After news of Kyadondo East MP Bobi Wine’s arrest initially broke, global observers in Africa and beyond have turned their attention toward Uganda for fear of the People Power leader’s wellbeing at the hands of security forces.

Among the distressed international observers is Human Rights Watch (HRW), a New York-based NGO that recently published its interpretation of the popular MP, Robert Kyagulanyi’s umpteenth arrest and continued harassment by state security forces in the early days of 2020.

“Uganda’s constitution guarantees the right to freedom of assembly but just over a year away from the general election, these clampdowns do not bode well for how it will be conducted.”

The Human Rights Watch  Researcher Mr. Oryem Nyeko described how Bobi Wine’s latest arrest fits within a larger pattern of brutal and often unpunished conduct of Ugandan police at various political opposition rallies and events.

Mr. Nyeko also explained how the Public Order Management Act is “overly-broad,” and has frequently been used to justify blocking, restricting and dispersing peaceful meetings and demonstrations by opposition groups.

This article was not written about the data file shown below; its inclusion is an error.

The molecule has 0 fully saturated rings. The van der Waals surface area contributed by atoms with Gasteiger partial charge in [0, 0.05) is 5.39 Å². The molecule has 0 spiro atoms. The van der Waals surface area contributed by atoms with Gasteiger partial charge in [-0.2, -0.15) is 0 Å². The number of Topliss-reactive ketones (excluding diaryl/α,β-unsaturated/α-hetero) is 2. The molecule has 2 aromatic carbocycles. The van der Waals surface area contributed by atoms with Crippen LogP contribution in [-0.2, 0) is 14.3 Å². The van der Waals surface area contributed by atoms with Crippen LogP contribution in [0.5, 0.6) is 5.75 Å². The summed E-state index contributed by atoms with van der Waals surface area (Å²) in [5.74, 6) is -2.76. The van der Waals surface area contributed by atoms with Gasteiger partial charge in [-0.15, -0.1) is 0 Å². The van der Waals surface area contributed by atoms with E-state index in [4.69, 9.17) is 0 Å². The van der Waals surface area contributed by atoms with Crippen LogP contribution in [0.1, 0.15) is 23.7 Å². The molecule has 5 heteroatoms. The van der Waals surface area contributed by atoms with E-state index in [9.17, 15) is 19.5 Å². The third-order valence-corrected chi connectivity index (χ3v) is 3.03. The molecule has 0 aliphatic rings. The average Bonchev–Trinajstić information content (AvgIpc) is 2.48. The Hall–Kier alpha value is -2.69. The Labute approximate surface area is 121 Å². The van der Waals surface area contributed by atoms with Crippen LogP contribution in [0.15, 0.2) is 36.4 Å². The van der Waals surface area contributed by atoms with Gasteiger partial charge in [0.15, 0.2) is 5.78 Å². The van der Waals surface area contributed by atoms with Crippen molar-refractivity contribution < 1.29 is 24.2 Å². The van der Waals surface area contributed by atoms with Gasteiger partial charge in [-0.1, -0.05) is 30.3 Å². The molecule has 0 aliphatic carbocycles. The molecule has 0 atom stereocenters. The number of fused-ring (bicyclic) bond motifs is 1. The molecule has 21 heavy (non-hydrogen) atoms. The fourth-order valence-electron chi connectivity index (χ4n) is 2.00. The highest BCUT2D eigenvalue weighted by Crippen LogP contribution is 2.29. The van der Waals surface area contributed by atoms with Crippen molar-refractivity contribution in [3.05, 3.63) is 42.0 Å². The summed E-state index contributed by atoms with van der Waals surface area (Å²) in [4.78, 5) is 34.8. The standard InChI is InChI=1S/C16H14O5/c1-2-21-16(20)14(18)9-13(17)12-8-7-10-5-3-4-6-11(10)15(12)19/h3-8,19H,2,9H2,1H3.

“Ugandan authorities have stepped up their repression recently by blocking all “political” meetings – even those held in private homes – and arresting opposition figures and journalists,” Mr. Nyeko wrote.

Mr. Nyeko went ahead to note that the arrest of Uganda’s most high-profile opposition member, Bobi Wine, sets a worrying new precedent ahead of the 2021 general elections.

Last year, the Electoral Commission authorized the People Power Movement group, led by Bobi Wine to hold consultation meetings as part of his 2021 presidential bid.

However, police blocked the first of these public meetings in Gayaza, just outside the capital Kampala, saying Kyagulanyi had not met all the requirements of the Public Order Management Act and went ahead to arrest him and his team as well as firing live bullets and teargas to disperse supporters who had gathered.

“Last year, authorities used the law to clamp down on opposition members, blocking Forum for Democratic Change rallies in Lira, Kasese, and Mbale, as well as blocking Kyagulanyi from hosting concerts. On Monday, a police spokesperson said the law would now also be used to block “political meetings” held in private homes”

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